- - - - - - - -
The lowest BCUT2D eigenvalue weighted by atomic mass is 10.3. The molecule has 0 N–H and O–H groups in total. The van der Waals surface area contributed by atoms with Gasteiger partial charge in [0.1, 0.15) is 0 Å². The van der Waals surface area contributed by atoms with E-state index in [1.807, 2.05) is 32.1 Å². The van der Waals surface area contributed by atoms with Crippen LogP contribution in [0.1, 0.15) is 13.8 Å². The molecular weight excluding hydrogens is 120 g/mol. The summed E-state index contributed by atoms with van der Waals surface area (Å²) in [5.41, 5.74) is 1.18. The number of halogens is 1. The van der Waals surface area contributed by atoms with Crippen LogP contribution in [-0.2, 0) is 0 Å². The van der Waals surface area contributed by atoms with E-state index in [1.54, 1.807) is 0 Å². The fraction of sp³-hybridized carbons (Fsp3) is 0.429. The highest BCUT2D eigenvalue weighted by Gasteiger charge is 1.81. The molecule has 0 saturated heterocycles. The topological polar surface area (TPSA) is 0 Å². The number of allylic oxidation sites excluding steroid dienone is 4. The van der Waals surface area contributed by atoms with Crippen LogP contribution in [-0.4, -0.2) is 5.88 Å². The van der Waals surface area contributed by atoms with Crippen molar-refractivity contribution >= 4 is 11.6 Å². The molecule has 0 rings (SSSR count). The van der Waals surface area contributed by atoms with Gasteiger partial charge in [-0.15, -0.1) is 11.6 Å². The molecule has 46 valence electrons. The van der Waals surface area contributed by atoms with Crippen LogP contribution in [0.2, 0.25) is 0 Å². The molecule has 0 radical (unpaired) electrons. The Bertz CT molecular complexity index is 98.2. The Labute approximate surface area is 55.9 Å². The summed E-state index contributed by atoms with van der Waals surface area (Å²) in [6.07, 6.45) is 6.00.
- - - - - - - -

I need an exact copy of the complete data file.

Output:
The lowest BCUT2D eigenvalue weighted by atomic mass is 10.3. The molecule has 0 N–H and O–H groups in total. The van der Waals surface area contributed by atoms with Gasteiger partial charge in [0.1, 0.15) is 0 Å². The van der Waals surface area contributed by atoms with E-state index in [1.807, 2.05) is 32.1 Å². The van der Waals surface area contributed by atoms with Crippen LogP contribution in [0.1, 0.15) is 13.8 Å². The molecular weight excluding hydrogens is 120 g/mol. The summed E-state index contributed by atoms with van der Waals surface area (Å²) in [5.41, 5.74) is 1.18. The number of halogens is 1. The van der Waals surface area contributed by atoms with Crippen LogP contribution in [-0.2, 0) is 0 Å². The van der Waals surface area contributed by atoms with E-state index in [1.54, 1.807) is 0 Å². The fraction of sp³-hybridized carbons (Fsp3) is 0.429. The highest BCUT2D eigenvalue weighted by Gasteiger charge is 1.81. The molecule has 0 saturated heterocycles. The topological polar surface area (TPSA) is 0 Å². The number of allylic oxidation sites excluding steroid dienone is 4. The van der Waals surface area contributed by atoms with Crippen LogP contribution in [-0.4, -0.2) is 5.88 Å². The van der Waals surface area contributed by atoms with Crippen molar-refractivity contribution >= 4 is 11.6 Å². The molecule has 0 rings (SSSR count). The van der Waals surface area contributed by atoms with Gasteiger partial charge in [-0.15, -0.1) is 11.6 Å². The molecule has 46 valence electrons. The van der Waals surface area contributed by atoms with Crippen LogP contribution in [0.2, 0.25) is 0 Å². The molecule has 0 radical (unpaired) electrons. The Bertz CT molecular complexity index is 98.2. The Labute approximate surface area is 55.9 Å². The summed E-state index contributed by atoms with van der Waals surface area (Å²) in [6.07, 6.45) is 6.00.